The theatre was founded by local ophthalmic optician Leslie Evershed-Martin.
It was the first theatre in Britain to have an open stage with the audience seated on three sides.The 1360-seat Festival Theatre at Chichester, opened in 1962 under the directorship of Laurence Olivier, pioneered the taste for theatre-in-the-round. Occupying an open site on the edge of the cathedral city, the Festival Theatre is a dynamic and uncompromising expression of modern architectural and cultural values. It was the first professional theatre built in England with an open stage.
Powell and Moya's instincts were radical, but there were contexts in which they had to be tempered. In 1957 the practice was commissioned to design a new residential 30-bedroom building for Brasenose College, Oxford - the site was a backyard filled with decomposing lavatories and baths. Completed in 1961, the scheme was a prime example of the "contextual modernism" which Powell and Moya pioneered. Faced in traditional materials, though with no stylistic concessions to the past, the building made ingenious use of scarce daylight and views out and was the first of a number of the firm's additions to Oxford and Cambridge colleges. They used real stone and real lead to give a modern architecture that could hold its own in a traditional setting. This was followed by the Cripps Building for St John's College, Cambridge, (1967) where a straight modern plan is bent and staggered to form courtyards and to give intricacy and intimacy to the spaces around it. It was the largest (200 rooms) of the Oxbridge schemes and finished to a particularly lavish standard. Blue Boar Quad at Christ Church, Oxford, (1965-68) placed rooms underground to retain the flavour of the spaces and includes one of the most beautiful art galleries in Britain. The new Wolfson College, Oxford (1974), and new buildings for Queens' College, Cambridge (1976-78) followed. They were on more open sites, and the designs gained in clarity but lacked the contrast of old and new that was such a pleasure in the earlier schemes.
Moya's erratic habits and sometimes taciturn manner vexed some clients (and colleagues - he was apt to spend several days working on a single detail) but his intensity and powers of imagination struck a chord with many academics. Moya was appointed CBE in 1966. Philip Powell was the front man and received a knighthood, but it was a practice shared and the pair jointly won architecture's highest award, the Royal Institute of British Architects Gold Medal, in 1974.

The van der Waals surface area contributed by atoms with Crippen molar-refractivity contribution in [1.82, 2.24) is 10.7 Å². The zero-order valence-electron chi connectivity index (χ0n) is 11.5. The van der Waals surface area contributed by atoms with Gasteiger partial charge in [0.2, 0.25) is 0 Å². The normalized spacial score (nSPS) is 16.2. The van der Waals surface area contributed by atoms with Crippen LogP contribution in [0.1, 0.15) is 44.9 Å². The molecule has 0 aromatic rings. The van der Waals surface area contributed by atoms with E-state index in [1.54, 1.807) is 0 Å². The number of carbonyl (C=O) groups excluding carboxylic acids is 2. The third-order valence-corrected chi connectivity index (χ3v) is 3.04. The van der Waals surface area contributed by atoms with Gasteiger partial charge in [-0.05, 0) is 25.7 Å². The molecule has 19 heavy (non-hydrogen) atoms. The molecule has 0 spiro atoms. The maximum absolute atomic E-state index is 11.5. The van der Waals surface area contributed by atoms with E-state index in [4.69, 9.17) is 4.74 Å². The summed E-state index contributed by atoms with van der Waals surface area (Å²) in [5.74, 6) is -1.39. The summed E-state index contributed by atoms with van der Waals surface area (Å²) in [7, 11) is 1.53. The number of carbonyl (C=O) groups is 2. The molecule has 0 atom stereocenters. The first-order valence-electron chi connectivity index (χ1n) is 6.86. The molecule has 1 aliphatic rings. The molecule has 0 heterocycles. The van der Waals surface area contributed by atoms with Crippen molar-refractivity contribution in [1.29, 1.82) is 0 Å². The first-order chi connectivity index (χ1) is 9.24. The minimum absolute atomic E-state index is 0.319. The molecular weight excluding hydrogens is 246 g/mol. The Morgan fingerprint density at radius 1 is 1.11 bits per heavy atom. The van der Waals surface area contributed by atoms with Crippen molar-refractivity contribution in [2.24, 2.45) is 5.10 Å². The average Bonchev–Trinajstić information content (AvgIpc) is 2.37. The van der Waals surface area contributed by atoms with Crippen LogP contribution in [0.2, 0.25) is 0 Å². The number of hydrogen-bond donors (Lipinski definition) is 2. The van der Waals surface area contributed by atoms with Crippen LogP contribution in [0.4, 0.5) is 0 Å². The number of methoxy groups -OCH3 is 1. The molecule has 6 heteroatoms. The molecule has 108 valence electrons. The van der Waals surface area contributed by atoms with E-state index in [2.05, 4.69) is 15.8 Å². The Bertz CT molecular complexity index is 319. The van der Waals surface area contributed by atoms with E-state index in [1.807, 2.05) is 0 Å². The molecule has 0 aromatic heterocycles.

The British pavilion which the firm designed for the 1970 Osaka Expo - the scheme was largely Moya's work - hinted at the impending fashion for high tech, though Powell and Moya's work of the 70s and 80s, mostly in the health and education sectors, tended to be pragmatic rather than experimental. The Queen Elizabeth II Conference Centre, opened in 1986, presented a bold face to Westminster Abbey but attracted little comment, even from Prince Charles. An unashamedly modern building, it sits in this most historic site with dignity and harmony.
On October 23, 1947, Moya married Janiffer Innes Mary Hall, a student of architecture. The marriage produced two sons and a daughter. Moya married for a second time on April 28, 1988. His wife was Jean Macarthur Conder, a gilder and restorer. Moya retired from practice in 1990 and the partnership with Powell was formally dissolved when the latter retired a year later. In retirement at Rye, Sussex, Moya pursued an interest in painting.
He died of prostate cancer in the Conquest Hospital (a hospital he had helped design), St Leonards, Sussex, on August 3, 1994. aged 74. He was survived by his children from his first marriage, and five grandchildren.